Yvonne Rosado was dancing with her dog, Spike, when she heard something outside her New York apartment.
And opened the door.
When she looked past the threshold, her dog walked out wagging its tail onto the landing.
That, made NYPD officer Ruben Cuesta ‘fear for his life.’
So, he shot Spike right in the head.
When he looked up at officer Cuesta, the last thing the dog saw was the flash of the barrel of the gun that shot him.
Police still aren’t offering a reason as to why Cuesta shot Spike on February 13th nor have they offered an apology.
They also left Rosado with the $265 cremation bill.
“I shouldn’t have to pay to get the ashes back,” said the devastated Rosado, “He shouldn’t be dead to begin with.”
Rosado later told a news source, “the officer just reacted badly. I was screaming, ‘He’s friendly! He’s friendly!’ But he still did that to my dog.”Surveillance video showed the dog walk outside while sniffing the ground and wagging its before Officer Cuesta shot him.
Rosado rushed outside along with her neighbor, Serena Santiagoand and her 16-year-old daughter, and she cradled Spike’s body after his life was snuffed out by Cuesta.
“What if he had missed the dog and shot my daughter,” asked Santiago.
“She’s traumatized by the whole thing.”
Cuesta then began creeping down the stair well, but later peaks up out of the staircase when one female walked down shouting and took a swing at him.
Three NYPD officers storm the stairwell then tackle the woman as the video ends.
Officer Cuesta wasn’t even called to Rosado’s residence.
He was actually investigating a domestic violence call at another apartment unit.
This isn’t even the first time NYPD cops killed one of Rosado’s pets.
Yvonne Rosado With Spike From New York Daily News
As is often the case when cops abuse someone, Cuesta played the victim and asked to be taken to the hospital because his ears were ringing.
NYPD policy stated that their cops can shoot at animals “only to defend themselves or others from threat of physical injury, or death or as a last resort to stop an animal attack.”
It’s a rare case when a Law Enforcement Officer gets criminally charged for shooting a pet.
One such case in Virginia happened to be a dog shot by an off-duty cop, in a story we reported about this week, when the State Police turned him into a municipal department after they issued a cash reward for the suspect.
Tiffanie Hupp’s story about her chained dog, which was wagging its tail when an officer brandished his gun on her family pet in a story PINAC News took viral, ultimately making international headlines.
Hupp was later charged with obstruction of an officer for standing between the officer and her dog.
A jury acquitted Hupp with her sole witness being a video clip of the incident.
When his dog, Kane, did what dogs do and came down to investigate who was at the door, wagging his tail, officer Matt Peters shot him with Harris standing just feet away from the bottom of the stair well where the dog was shot.
His story is similar to Rosado’s.
“I was walking down the stairs, and within seconds he shot my dog dead right in front of me.”
Let that sink in for a moment.
We expect the same for this case.
Not only will Cuesta and the NYPD likely deny all responsibility or suffer consequences resulting from their self-investigation, they’ll also leverage their huge budget to oppose the civil complaint she filed notice of a few days after Spike’s death.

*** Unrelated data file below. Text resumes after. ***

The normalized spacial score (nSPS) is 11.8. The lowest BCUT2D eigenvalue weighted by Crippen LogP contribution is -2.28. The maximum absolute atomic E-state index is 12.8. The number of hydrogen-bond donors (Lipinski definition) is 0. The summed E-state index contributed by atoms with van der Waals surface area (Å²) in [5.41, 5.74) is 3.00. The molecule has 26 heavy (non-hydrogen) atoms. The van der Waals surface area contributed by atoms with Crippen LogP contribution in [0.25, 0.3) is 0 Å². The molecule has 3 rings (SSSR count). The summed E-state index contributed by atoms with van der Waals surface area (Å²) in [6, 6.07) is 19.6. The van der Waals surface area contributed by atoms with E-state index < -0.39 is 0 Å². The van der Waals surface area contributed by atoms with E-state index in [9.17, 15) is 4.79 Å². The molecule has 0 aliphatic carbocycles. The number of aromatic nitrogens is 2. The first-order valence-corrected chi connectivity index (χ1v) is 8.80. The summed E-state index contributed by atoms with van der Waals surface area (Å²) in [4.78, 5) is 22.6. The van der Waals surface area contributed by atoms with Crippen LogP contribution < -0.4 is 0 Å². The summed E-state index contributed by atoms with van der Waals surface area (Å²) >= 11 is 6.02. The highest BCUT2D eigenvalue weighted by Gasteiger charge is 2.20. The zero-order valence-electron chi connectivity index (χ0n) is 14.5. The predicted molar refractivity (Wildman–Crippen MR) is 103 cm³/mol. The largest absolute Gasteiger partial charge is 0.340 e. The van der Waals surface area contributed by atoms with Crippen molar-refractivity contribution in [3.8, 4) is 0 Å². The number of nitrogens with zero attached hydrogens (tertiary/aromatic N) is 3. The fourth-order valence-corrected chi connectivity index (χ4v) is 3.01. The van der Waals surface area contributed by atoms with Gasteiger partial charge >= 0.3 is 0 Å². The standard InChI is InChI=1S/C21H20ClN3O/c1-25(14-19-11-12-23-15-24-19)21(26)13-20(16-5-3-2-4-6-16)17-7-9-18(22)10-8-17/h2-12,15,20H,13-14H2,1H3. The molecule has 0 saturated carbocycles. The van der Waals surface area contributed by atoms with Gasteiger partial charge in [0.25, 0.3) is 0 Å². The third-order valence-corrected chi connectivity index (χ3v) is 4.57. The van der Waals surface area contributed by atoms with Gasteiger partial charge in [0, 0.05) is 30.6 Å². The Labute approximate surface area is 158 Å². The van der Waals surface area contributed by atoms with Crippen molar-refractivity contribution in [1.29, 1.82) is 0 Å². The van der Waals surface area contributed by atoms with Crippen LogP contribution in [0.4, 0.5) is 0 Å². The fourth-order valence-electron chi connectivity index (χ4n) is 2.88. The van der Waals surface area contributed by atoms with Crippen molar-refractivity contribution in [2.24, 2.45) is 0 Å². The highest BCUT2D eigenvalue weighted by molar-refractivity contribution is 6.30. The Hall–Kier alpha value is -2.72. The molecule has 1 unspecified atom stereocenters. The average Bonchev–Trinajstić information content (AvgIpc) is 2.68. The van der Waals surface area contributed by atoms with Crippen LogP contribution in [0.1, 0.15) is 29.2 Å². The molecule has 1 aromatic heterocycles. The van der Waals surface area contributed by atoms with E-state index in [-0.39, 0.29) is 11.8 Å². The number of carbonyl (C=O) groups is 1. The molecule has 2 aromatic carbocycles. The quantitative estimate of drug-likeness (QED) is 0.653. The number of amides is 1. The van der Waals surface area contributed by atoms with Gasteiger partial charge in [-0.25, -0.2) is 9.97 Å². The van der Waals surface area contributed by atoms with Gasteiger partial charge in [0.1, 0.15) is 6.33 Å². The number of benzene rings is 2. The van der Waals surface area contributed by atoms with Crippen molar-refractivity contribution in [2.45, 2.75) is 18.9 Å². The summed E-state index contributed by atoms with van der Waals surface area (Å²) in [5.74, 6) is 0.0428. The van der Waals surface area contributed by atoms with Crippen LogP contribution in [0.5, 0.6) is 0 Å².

And they’ll probably never apologize like Florida cops who similarly murdered a family pet on its own doorstep for no reason, making international headlines in a PINAC Exclusive breaking news and viral video report.
According to NYPD’s firearm discharge report, cops shot and killed 18 family pets, one fewer than the 19 for 2013.
For 2011 , 36 pets were killed by NYPD.
Austin dog activist Julian Reyes told PINAC News that the numbers are way higher than that. Because cops don’t count their bullets (something he wants after Austin police shot his dog), those statistics might not be fully accurate.
PuppycideDB is the only known database that uses news reports to track dog deaths, which is a similar technique to that used by Washington Post and The Guardian to track citizen deaths by police officers.
The ASPCA states they receive regular reports of cops shooting dogs. Their review of public records indicates that %50 or more of officer-involved shootings involve a police officer shooting a dog, and that even though police policy dictates police aren’t supposed use deadly force unless it involves an ”imminent threat” to protect themselves or others from the dog, that in most cases the dog isn’t even a threat.
If past statistics are any indication of future statistics, police will continue shooting dogs nation-wide, because the system enables it.
All they have to say is they “feared for their lives” even when they fear something as silly as a dog is wagging its tail at them.
Fear is their defense, every time.
Police aren’t just shooting dogs like they’re target practice, they are getting away with murdering people, too, because they know they can utter the magic phrase “I feared for my life.”
They get their job back.
No criminal charges.
No internal disciplinary actions.
It’s not just you and your dog at risk.
But nobody will be surprised after to learn the NYPD Internal Affairs division will investigate their fellow officers, and shockingly will probably not find wrongdoing.